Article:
Prophylactic probiotics are not for the surgical patient who is merely getting a dose or two of perioperative antibiotic coverage. But the preventive therapy is worth at least considering in pretty much everybody else getting a prescription for antibiotics. The randomized trials included in the two meta-analyses basically included patients receiving 3 days or more of antibiotics. Classes of antibiotics identified in previous work as posing an increased risk of C. difficileassociated diarrhea included the beta-lactams, cephalosporins, fluoroquinolones, and clindamycin "pretty much everything you prescribe" Dr. Anderson observed in Estes Park, Colo., at a conference on internal medicine sponsored by the University of Colorado.
"I have to say, if someone comes in with uncomplicated community-acquired pneumonia, I oftentimes dont prescribe prophylactic probiotics unless theyve had C. difficileassociated diarrhea before or theyre very fragile. But if something is even a little bit wrong with you, bad diarrheal illness can be the straw that breaks the camels back. And I strongly think about prophylactic probiotics in folks on long-term antibiotics, like for a diabetic foot ulcer," he noted.
Dr. Anderson said his typical prescription is for two Lactobacillus acidophilus capsules twice daily.
"The randomized studies done to date dont let us know the optimal mix of critters or how much is enough," according to the hospitalist.
While preventive probiotic therapy is low cost, Dr. Dominguez noted that a more high-tech therapy for secondary prevention of C. difficile infection is in the developmental pipeline.
A pair of neutralizing, fully human monoclonal antibodies against C. difficile toxins A and B administered together in a single infusion in a randomized, double-blind, placebo-controlled, phase II clinical trial in patients with C. difficileassociated diarrhea didnt have any effect on duration of hospitalization for that episode. However, it did result in a highly significant 72% reduction in recurrence, according to investigators at Medarex in Princeton, N.J., and the University of Massachusetts, Boston (N. Engl. J. Med. 2010;362:197-205).
"This may be a useful tool in the future for preventing recurrences," Dr. Dominguez commented.
Dr. Dominguez and Dr. Anderson reported having no financial conflicts of interest.
We are huge probiotic fans. The more they are finally accepted by the medical community the more I worry about our unfettered access to them. I know how to naturally incorporate them into my family’s diet, but I also like the convenience of a multi-billion packed pill or chewable.
FReepmail me if you want on or off my combined microbiology/immunology ping list.
Or a fecal transplant...
I’ve been taking probiotics for years. And certainly I’ve known about taking them to counteract the bad effects of antibiotics on the intestines for many years.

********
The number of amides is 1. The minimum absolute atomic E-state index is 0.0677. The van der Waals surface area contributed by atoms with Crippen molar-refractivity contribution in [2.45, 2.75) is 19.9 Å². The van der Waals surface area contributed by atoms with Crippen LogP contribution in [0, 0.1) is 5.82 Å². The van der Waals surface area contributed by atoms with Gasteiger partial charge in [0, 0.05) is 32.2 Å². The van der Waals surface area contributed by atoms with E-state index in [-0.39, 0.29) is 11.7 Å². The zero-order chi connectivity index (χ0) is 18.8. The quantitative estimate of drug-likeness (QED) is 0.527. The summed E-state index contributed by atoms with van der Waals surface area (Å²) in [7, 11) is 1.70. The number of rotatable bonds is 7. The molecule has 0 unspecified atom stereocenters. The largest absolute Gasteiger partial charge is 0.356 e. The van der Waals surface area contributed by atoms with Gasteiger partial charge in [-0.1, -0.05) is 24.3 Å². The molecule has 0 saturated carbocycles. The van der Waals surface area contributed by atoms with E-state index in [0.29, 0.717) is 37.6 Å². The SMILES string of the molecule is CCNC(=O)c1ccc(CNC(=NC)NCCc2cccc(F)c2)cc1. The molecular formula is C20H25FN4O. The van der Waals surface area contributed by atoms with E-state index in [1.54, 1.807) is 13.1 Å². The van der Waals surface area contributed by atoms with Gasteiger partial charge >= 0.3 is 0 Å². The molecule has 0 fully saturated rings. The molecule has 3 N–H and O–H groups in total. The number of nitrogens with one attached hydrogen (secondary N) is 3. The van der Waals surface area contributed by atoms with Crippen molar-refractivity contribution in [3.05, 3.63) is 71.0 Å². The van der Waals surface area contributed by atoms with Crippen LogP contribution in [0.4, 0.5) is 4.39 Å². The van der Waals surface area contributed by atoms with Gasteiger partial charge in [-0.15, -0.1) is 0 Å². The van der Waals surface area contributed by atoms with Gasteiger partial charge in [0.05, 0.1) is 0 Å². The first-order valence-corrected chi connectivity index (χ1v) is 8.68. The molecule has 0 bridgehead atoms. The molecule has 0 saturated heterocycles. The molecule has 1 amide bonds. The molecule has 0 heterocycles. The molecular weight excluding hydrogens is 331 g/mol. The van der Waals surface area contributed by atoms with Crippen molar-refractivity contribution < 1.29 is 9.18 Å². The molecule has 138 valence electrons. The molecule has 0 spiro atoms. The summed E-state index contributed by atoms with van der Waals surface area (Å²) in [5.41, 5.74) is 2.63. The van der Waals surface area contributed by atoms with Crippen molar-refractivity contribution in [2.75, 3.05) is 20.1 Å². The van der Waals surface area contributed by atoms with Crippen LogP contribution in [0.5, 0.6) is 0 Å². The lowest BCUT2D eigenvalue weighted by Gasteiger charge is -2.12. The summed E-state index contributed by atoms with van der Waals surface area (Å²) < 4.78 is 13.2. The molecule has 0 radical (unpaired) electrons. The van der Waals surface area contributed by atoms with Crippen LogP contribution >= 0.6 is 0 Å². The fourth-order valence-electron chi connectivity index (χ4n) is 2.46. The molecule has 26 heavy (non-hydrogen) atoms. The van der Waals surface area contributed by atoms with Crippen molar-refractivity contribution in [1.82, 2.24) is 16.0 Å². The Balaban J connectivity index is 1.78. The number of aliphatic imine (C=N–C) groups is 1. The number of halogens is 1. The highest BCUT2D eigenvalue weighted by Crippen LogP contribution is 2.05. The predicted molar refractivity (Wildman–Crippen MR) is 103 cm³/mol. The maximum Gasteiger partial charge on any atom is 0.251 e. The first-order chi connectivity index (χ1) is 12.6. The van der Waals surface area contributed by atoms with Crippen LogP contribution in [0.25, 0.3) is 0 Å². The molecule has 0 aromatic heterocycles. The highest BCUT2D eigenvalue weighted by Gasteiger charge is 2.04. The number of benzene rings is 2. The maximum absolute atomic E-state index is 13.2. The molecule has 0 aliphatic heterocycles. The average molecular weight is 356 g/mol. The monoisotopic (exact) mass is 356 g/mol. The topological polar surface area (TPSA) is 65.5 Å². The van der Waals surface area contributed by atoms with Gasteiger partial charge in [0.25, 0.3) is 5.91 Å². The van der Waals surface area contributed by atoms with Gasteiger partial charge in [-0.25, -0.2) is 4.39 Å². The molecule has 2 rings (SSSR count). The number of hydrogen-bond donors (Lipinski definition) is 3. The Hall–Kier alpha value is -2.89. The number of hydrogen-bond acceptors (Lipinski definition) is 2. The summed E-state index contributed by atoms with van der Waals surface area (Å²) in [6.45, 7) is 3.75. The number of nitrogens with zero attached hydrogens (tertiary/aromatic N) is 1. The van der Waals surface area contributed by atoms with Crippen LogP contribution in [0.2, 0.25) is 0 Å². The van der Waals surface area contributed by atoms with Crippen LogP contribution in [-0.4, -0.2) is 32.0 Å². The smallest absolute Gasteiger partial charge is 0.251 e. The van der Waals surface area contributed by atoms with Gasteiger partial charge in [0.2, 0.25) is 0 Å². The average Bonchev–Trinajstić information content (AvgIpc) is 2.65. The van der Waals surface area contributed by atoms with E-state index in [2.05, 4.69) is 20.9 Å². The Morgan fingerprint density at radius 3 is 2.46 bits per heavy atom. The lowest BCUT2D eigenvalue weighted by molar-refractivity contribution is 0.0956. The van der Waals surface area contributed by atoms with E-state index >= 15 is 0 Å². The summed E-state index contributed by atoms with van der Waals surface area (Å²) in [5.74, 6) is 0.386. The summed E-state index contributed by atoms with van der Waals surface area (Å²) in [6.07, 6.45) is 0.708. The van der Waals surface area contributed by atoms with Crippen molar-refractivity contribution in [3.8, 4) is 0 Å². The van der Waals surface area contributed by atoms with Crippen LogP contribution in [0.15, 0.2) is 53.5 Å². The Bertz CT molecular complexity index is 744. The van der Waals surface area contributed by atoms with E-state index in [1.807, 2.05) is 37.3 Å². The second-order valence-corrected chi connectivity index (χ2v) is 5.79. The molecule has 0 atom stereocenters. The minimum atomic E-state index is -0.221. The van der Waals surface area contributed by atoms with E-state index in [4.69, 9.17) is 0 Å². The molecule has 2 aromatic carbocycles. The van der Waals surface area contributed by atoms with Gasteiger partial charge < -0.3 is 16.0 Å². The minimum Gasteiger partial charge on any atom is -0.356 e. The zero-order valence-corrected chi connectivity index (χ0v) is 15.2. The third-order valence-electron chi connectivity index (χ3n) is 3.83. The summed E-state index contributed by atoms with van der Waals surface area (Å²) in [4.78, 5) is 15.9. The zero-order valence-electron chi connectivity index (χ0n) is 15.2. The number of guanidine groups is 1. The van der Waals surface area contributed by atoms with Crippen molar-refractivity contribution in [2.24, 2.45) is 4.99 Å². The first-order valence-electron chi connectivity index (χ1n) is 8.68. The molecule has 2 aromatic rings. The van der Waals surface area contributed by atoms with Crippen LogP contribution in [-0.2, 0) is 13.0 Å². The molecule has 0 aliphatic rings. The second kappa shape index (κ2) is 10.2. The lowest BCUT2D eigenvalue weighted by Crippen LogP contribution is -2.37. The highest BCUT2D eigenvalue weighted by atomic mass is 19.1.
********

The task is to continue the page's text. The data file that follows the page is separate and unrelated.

I’m surprised that all doctors aren’t already aware of this.
Maybe apple cider vinegar too?? And of course, Kim Chi.
chicory root tea, a little baking soda, then common acidophilus pearls.
Cheap as heck, and works.
Don’t do that megaBuck fecal transplant stuff.
If it doesn’t work after 3 or 4 times, also throw in the dilute psyllium husk/bentonite clay shakes —so easy, and cheap.
REALLY WORKS, though gradually.
almost all drs are aware of the connection...but ours is a system where you need study after study to get something approved and then accepted as routine....READ...to get the insurance companies to pay....
Konbucha works, also. Lot of people ferment their own, after getting the grains.
But I love keifir.
Yes, raw yogurt is great, but not everyone has easy access to it.
Well after taking a fairly potent antibiotic dose for a substantial duration I can say I am none the worse for it and my thrice daily intake of kefir and yogurt certainly didn’t hurt. I believe in it. No fecal transplants in my future, thank you very much. Who would want a leftist grafted into them anyway— to what end?
I love Kim Chi and it is easy to make your own. However, don’t make the mistake of eating too much on an empty stomach or a violent “eruption’ may occur. Thanks.
It's a staple in my house. I do wish, however, we could get good yogurt like the Europeans have.
One of the really best is Japanese fermented beans, “NATTO”.
ALL of Japan either LOVES it or loathes it —there is little “in-between”.
It is sticky, and to me it smells like a fart. I’m serious.
I loathe it, but there are TONS of people in Japan who are nuts about it.
It is a very, very concentrated form of probiotics.
Some people stir a special MUSTARD into it.
Sounds gross, huh? But Japanese gastroenterologists say it’s the bomb.
However, dont make the mistake of eating too much on an empty stomach or a violent eruption may occur. Thanks.
Ah the voice of experience. Once again the collective wisdom of FR rears its head.
It is easy to make your own; recipes are all over the internet. If Free Republic would like mine, I will post it.
You are too kind!
I guess that’s right. I use a number of dietary supplements, and my medical insurance doesn’t pay for any of them.
On the other hand, I used to get flu and/or stomach bugs fairly regularly, and now, knock on wood, I hardly ever do. So, I guess it’s worth it.
Disclaimer: Opinions posted on Free Republic are those of the individual posters and do not necessarily represent the opinion of Free Republic or its management. All materials posted herein are protected by copyright law and the exemption for fair use of copyrighted works.